Cheng isn’t quite sure about his future career path yet, but he is especially interested in collective actions and social systems. He is also considering a career in academia to help people better understand the society we are living in.
For students who are still wavering over whether or not to change their major, Cheng encouraged them to follow their hearts and not overthink.
“Go with your gut,” Cheng said. “When you actually want something, there is no reason for it. It just is.”
Pre-med to Anthropology in CAS
Conflict: family objection
CAS junior Ardi Khalafi recently shifted from the pre-medical track to anthropology. Regardless of his family’s strong opposition, Khalafi is confident about his decision.
“I didn’t really think being a doctor was ideal for me, because there are a lot of more restrictions of being a doctor,” Khalafi said. “You have to go through a lot of schooling, and after that, you are restricted to a certain kind of job you want to do.”
Khalafi first decided to study pre-med to meet his family’s expectations. But after he found his passion for sociology and anthropology, he decided not to follow through with it.
“There is so much outside pressure for me to go toward medicine from my family, but there was something I really wanted to do,” Khalafi said. “I was really interested in social science. So eventually, when I was taking my science classes, I realized that I just couldn’t do this anymore. So I finally told my family.”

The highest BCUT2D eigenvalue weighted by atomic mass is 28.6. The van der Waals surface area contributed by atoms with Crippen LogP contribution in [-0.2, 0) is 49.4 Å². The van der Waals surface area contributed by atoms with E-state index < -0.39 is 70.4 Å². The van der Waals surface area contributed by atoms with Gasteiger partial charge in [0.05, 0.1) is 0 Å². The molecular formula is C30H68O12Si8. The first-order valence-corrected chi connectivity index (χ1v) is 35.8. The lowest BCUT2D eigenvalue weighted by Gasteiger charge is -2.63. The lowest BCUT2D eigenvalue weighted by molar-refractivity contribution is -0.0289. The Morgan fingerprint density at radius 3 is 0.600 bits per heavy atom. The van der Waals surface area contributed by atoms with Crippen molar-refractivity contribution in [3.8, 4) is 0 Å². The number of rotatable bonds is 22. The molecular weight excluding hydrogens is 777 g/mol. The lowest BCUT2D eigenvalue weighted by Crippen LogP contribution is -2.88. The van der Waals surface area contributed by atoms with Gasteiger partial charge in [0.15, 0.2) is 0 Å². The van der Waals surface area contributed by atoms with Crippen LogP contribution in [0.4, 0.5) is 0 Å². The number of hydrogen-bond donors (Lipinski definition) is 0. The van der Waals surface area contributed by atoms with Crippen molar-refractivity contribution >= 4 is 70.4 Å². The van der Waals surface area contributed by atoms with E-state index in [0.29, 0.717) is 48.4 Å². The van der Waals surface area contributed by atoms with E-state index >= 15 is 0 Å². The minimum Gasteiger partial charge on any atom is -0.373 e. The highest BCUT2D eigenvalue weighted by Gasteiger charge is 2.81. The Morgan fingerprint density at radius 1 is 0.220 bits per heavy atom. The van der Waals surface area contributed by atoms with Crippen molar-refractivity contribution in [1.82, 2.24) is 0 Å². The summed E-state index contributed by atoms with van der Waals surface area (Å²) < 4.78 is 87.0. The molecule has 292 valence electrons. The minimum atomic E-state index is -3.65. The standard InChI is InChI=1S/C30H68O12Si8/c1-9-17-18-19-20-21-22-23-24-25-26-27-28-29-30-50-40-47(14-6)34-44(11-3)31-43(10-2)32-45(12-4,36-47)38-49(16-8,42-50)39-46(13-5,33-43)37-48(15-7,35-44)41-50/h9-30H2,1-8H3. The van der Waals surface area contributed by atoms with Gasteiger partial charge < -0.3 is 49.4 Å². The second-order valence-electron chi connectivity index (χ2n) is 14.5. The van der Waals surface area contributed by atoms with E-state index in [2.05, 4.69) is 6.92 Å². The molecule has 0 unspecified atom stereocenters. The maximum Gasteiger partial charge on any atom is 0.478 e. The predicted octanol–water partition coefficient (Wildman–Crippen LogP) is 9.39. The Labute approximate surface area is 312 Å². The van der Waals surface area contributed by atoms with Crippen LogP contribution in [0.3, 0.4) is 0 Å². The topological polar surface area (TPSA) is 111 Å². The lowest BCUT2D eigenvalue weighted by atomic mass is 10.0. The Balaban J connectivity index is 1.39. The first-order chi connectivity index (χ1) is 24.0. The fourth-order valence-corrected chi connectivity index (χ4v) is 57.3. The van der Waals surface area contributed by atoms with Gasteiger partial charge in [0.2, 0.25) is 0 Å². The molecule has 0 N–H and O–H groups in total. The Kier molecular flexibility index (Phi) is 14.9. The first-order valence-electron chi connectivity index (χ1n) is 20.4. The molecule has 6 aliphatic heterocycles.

However, it was difficult for Khalafi to convince his parents that he was making the right choice, as they had some ideological conflicts.
“They are really concerned about the competitive job market, and they constantly bring up that I wouldn’t be able to support a family or them when I am older,” Khalafi said. “It’s just they have a different ideology because they are immigrants, and all they’re really thinking about is making as much money as possible.”
Unable to win favors from family at this point, Khalafi believes it will become better over time and feels considerably happier.
“I have a lot of more free time, and I used that time to explore different interests that I have within academia and anthropology,” Khalafi said. “The courses I’m taking now are so much relevant to what I want to do.”
Looking to the future, Khalafi wants to go to graduate school first for anthropology, specifically east Asian studies, and ultimately become an academic.
For students who are struggling with the same problem, Khalafi advises them to not let family influence their career choices too much.
“Don’t think too much about what your parents think,” Khalafi said. “In the end, they are going to love you no matter what you do, even they disagree with what you think. Going down to a path that you don’t want to go down, because they want you to go down, will just lead to a misery.”
Email Lingyi Hou at [email protected].